Turning at Top Speed: Scientists Observe a New Kind of Light Emission

New Kind of Light Emission

Scientists observe a new kind of light emission when electrons in topological insulators abruptly reverse their direction of motion. Credit: © Brad Baxley (parttowhole.com)

Scientists observe a new kind of light emission when electrons in topological insulators abruptly reverse their direction of motion. The new findings are reported in the journal “Nature.”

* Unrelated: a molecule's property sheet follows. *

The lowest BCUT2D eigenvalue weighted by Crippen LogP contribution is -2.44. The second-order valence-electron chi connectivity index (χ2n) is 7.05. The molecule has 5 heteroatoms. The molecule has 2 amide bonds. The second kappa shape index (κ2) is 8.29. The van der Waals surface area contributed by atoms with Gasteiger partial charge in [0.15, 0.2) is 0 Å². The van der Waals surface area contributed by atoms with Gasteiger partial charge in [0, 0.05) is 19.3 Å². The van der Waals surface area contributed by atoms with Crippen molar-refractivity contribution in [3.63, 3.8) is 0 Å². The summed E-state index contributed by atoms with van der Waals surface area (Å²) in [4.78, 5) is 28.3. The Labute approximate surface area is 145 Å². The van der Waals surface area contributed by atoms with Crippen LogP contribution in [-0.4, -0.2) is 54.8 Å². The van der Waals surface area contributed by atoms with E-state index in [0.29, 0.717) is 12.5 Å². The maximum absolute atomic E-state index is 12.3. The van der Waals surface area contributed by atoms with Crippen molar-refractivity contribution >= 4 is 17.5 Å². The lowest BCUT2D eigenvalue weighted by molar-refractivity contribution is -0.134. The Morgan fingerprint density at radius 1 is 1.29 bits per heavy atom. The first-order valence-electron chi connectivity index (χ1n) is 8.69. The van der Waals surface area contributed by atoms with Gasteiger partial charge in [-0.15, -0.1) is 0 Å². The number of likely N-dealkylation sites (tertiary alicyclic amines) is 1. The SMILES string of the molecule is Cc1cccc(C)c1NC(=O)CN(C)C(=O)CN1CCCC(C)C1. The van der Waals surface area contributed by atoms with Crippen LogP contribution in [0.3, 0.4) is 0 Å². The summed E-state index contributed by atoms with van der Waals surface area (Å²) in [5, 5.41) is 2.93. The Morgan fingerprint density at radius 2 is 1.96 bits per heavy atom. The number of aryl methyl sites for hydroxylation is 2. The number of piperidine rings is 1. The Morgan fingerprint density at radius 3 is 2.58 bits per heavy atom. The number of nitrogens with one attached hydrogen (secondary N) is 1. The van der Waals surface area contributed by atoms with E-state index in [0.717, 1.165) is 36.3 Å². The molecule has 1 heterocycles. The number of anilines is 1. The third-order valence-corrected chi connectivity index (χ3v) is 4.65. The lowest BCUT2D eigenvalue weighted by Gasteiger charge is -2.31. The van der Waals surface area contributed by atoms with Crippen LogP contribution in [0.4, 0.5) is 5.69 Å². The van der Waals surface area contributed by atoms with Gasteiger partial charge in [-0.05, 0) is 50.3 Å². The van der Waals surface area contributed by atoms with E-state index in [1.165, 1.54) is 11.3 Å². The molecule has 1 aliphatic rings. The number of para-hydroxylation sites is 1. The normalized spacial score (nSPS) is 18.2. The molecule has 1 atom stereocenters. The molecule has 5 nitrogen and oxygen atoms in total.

To change the direction of motion of a massive object, such as a car, it has to be slowed down and brought to a complete standstill first. Even the tiniest charge carriers in the universe, the electrons, follow this rule. For future ultrafast electronic components, however, it would be helpful to circumvent the electron’s inertia. Photons, the quanta of light, show how this could work. Photons do not carry mass and can thus move at the highest possible velocity, the speed of light. For a change of direction, they do not need to slow down; when they are reflected from a mirror, for instance, they abruptly change their direction without a stopover. Such behavior is highly desirable for future electronics because the direction of currents could be switched infinitely swiftly and the clock rate of processors could be massively increased. Yet, photo

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